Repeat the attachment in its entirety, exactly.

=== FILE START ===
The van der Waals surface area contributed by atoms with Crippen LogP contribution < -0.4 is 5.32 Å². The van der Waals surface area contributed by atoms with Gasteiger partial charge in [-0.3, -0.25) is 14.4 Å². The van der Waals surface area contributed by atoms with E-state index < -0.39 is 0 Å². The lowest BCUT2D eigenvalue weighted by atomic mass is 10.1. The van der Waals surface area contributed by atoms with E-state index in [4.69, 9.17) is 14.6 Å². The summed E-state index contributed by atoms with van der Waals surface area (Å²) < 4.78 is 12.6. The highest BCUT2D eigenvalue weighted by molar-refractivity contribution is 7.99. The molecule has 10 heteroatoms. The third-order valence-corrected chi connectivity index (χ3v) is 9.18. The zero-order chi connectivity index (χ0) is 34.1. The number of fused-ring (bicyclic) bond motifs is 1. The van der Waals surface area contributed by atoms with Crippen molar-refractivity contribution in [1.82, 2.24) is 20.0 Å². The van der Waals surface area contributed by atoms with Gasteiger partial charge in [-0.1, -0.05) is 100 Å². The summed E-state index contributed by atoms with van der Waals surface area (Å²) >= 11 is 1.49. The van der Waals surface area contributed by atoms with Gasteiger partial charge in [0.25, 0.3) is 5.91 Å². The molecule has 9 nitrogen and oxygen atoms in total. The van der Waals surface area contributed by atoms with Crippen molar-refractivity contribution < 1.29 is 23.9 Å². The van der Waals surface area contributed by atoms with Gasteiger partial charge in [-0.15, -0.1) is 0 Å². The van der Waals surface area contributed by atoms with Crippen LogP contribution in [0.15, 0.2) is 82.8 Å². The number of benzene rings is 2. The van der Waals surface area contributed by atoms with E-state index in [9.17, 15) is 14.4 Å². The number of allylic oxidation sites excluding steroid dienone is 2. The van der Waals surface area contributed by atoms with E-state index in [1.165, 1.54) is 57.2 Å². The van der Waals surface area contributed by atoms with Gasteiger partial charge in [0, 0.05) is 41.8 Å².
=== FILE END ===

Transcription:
The van der Waals surface area contributed by atoms with Crippen LogP contribution < -0.4 is 5.32 Å². The van der Waals surface area contributed by atoms with Gasteiger partial charge in [-0.3, -0.25) is 14.4 Å². The van der Waals surface area contributed by atoms with E-state index < -0.39 is 0 Å². The lowest BCUT2D eigenvalue weighted by atomic mass is 10.1. The van der Waals surface area contributed by atoms with E-state index in [4.69, 9.17) is 14.6 Å². The summed E-state index contributed by atoms with van der Waals surface area (Å²) < 4.78 is 12.6. The highest BCUT2D eigenvalue weighted by molar-refractivity contribution is 7.99. The molecule has 10 heteroatoms. The third-order valence-corrected chi connectivity index (χ3v) is 9.18. The zero-order chi connectivity index (χ0) is 34.1. The number of fused-ring (bicyclic) bond motifs is 1. The van der Waals surface area contributed by atoms with Crippen molar-refractivity contribution in [1.82, 2.24) is 20.0 Å². The van der Waals surface area contributed by atoms with Gasteiger partial charge in [-0.1, -0.05) is 100 Å². The summed E-state index contributed by atoms with van der Waals surface area (Å²) >= 11 is 1.49. The van der Waals surface area contributed by atoms with Gasteiger partial charge in [0.25, 0.3) is 5.91 Å². The molecule has 9 nitrogen and oxygen atoms in total. The van der Waals surface area contributed by atoms with Crippen molar-refractivity contribution < 1.29 is 23.9 Å². The van der Waals surface area contributed by atoms with Gasteiger partial charge in [-0.15, -0.1) is 0 Å². The van der Waals surface area contributed by atoms with Crippen LogP contribution in [0.15, 0.2) is 82.8 Å². The number of benzene rings is 2. The van der Waals surface area contributed by atoms with E-state index in [9.17, 15) is 14.4 Å². The number of allylic oxidation sites excluding steroid dienone is 2. The van der Waals surface area contributed by atoms with E-state index in [1.165, 1.54) is 57.2 Å². The van der Waals surface area contributed by atoms with Gasteiger partial charge in [0, 0.05) is 41.8 Å².